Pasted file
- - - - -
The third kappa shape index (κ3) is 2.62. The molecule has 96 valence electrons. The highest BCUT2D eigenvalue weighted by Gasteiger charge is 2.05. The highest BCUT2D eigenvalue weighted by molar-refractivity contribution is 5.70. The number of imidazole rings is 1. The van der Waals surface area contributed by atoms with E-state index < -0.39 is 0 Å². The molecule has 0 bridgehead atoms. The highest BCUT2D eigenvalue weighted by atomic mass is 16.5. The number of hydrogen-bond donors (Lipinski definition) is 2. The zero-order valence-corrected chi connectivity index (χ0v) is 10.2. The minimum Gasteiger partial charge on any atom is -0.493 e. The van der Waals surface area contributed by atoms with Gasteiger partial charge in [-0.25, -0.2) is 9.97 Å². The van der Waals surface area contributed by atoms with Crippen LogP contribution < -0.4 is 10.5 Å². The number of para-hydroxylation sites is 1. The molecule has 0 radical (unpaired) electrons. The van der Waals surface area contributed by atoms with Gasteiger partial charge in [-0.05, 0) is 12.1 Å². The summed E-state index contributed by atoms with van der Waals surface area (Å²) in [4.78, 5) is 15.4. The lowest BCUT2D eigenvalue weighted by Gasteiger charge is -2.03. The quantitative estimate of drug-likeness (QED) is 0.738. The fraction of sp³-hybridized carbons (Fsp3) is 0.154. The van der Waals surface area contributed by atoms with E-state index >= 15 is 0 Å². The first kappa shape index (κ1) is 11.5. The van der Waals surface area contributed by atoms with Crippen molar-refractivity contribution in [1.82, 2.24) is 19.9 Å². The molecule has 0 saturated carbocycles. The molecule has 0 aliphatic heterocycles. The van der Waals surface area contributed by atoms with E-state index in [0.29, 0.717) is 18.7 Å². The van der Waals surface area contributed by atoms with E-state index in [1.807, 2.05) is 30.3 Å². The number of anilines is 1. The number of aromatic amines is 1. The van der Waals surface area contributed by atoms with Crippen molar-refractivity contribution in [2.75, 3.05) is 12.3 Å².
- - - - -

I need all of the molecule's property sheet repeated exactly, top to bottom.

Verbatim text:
The third kappa shape index (κ3) is 2.62. The molecule has 96 valence electrons. The highest BCUT2D eigenvalue weighted by Gasteiger charge is 2.05. The highest BCUT2D eigenvalue weighted by molar-refractivity contribution is 5.70. The number of imidazole rings is 1. The van der Waals surface area contributed by atoms with E-state index < -0.39 is 0 Å². The molecule has 0 bridgehead atoms. The highest BCUT2D eigenvalue weighted by atomic mass is 16.5. The number of hydrogen-bond donors (Lipinski definition) is 2. The zero-order valence-corrected chi connectivity index (χ0v) is 10.2. The minimum Gasteiger partial charge on any atom is -0.493 e. The van der Waals surface area contributed by atoms with Gasteiger partial charge in [-0.25, -0.2) is 9.97 Å². The van der Waals surface area contributed by atoms with Crippen LogP contribution < -0.4 is 10.5 Å². The number of para-hydroxylation sites is 1. The molecule has 0 radical (unpaired) electrons. The van der Waals surface area contributed by atoms with Gasteiger partial charge in [-0.05, 0) is 12.1 Å². The summed E-state index contributed by atoms with van der Waals surface area (Å²) in [4.78, 5) is 15.4. The lowest BCUT2D eigenvalue weighted by Gasteiger charge is -2.03. The quantitative estimate of drug-likeness (QED) is 0.738. The fraction of sp³-hybridized carbons (Fsp3) is 0.154. The van der Waals surface area contributed by atoms with E-state index >= 15 is 0 Å². The first kappa shape index (κ1) is 11.5. The van der Waals surface area contributed by atoms with Crippen molar-refractivity contribution in [1.82, 2.24) is 19.9 Å². The molecule has 0 saturated carbocycles. The molecule has 0 aliphatic heterocycles. The van der Waals surface area contributed by atoms with E-state index in [0.29, 0.717) is 18.7 Å². The van der Waals surface area contributed by atoms with E-state index in [1.807, 2.05) is 30.3 Å². The number of anilines is 1. The number of aromatic amines is 1. The van der Waals surface area contributed by atoms with Crippen molar-refractivity contribution in [2.75, 3.05) is 12.3 Å².